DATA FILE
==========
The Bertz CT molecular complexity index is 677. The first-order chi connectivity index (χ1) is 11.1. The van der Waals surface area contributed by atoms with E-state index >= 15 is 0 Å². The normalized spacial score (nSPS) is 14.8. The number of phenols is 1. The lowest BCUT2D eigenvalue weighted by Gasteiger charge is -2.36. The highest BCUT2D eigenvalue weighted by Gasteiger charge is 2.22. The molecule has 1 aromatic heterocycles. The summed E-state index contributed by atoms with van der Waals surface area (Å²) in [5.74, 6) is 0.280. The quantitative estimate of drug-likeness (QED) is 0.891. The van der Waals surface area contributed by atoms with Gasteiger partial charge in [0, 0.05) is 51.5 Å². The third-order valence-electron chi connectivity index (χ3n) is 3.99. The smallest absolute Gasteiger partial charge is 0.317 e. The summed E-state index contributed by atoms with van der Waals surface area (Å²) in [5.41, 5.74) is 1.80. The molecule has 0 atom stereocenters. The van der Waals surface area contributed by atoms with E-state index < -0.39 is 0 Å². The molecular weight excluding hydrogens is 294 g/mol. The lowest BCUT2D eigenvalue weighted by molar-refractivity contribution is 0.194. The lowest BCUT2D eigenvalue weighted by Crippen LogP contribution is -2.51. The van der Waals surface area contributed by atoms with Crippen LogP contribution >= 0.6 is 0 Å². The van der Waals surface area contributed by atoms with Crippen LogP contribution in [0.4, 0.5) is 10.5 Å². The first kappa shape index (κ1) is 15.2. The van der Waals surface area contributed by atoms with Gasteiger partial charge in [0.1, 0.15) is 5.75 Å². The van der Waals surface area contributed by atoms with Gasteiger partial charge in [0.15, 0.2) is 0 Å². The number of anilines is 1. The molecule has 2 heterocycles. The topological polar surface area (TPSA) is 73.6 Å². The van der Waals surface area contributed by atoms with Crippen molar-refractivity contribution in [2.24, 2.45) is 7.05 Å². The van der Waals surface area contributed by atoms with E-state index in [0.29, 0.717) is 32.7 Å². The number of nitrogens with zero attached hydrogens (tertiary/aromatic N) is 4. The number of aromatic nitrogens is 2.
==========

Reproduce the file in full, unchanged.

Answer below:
The Bertz CT molecular complexity index is 677. The first-order chi connectivity index (χ1) is 11.1. The van der Waals surface area contributed by atoms with E-state index >= 15 is 0 Å². The normalized spacial score (nSPS) is 14.8. The number of phenols is 1. The lowest BCUT2D eigenvalue weighted by Gasteiger charge is -2.36. The highest BCUT2D eigenvalue weighted by Gasteiger charge is 2.22. The molecule has 1 aromatic heterocycles. The summed E-state index contributed by atoms with van der Waals surface area (Å²) in [5.74, 6) is 0.280. The quantitative estimate of drug-likeness (QED) is 0.891. The van der Waals surface area contributed by atoms with Gasteiger partial charge in [0, 0.05) is 51.5 Å². The third-order valence-electron chi connectivity index (χ3n) is 3.99. The smallest absolute Gasteiger partial charge is 0.317 e. The summed E-state index contributed by atoms with van der Waals surface area (Å²) in [5.41, 5.74) is 1.80. The molecule has 0 atom stereocenters. The van der Waals surface area contributed by atoms with E-state index < -0.39 is 0 Å². The molecular weight excluding hydrogens is 294 g/mol. The lowest BCUT2D eigenvalue weighted by molar-refractivity contribution is 0.194. The lowest BCUT2D eigenvalue weighted by Crippen LogP contribution is -2.51. The van der Waals surface area contributed by atoms with Crippen LogP contribution >= 0.6 is 0 Å². The van der Waals surface area contributed by atoms with Crippen LogP contribution in [0.4, 0.5) is 10.5 Å². The first kappa shape index (κ1) is 15.2. The van der Waals surface area contributed by atoms with Gasteiger partial charge in [0.1, 0.15) is 5.75 Å². The van der Waals surface area contributed by atoms with Gasteiger partial charge in [0.15, 0.2) is 0 Å². The number of anilines is 1. The molecule has 2 heterocycles. The topological polar surface area (TPSA) is 73.6 Å². The van der Waals surface area contributed by atoms with Crippen molar-refractivity contribution in [2.24, 2.45) is 7.05 Å². The van der Waals surface area contributed by atoms with E-state index in [0.29, 0.717) is 32.7 Å². The number of nitrogens with zero attached hydrogens (tertiary/aromatic N) is 4. The number of aromatic nitrogens is 2.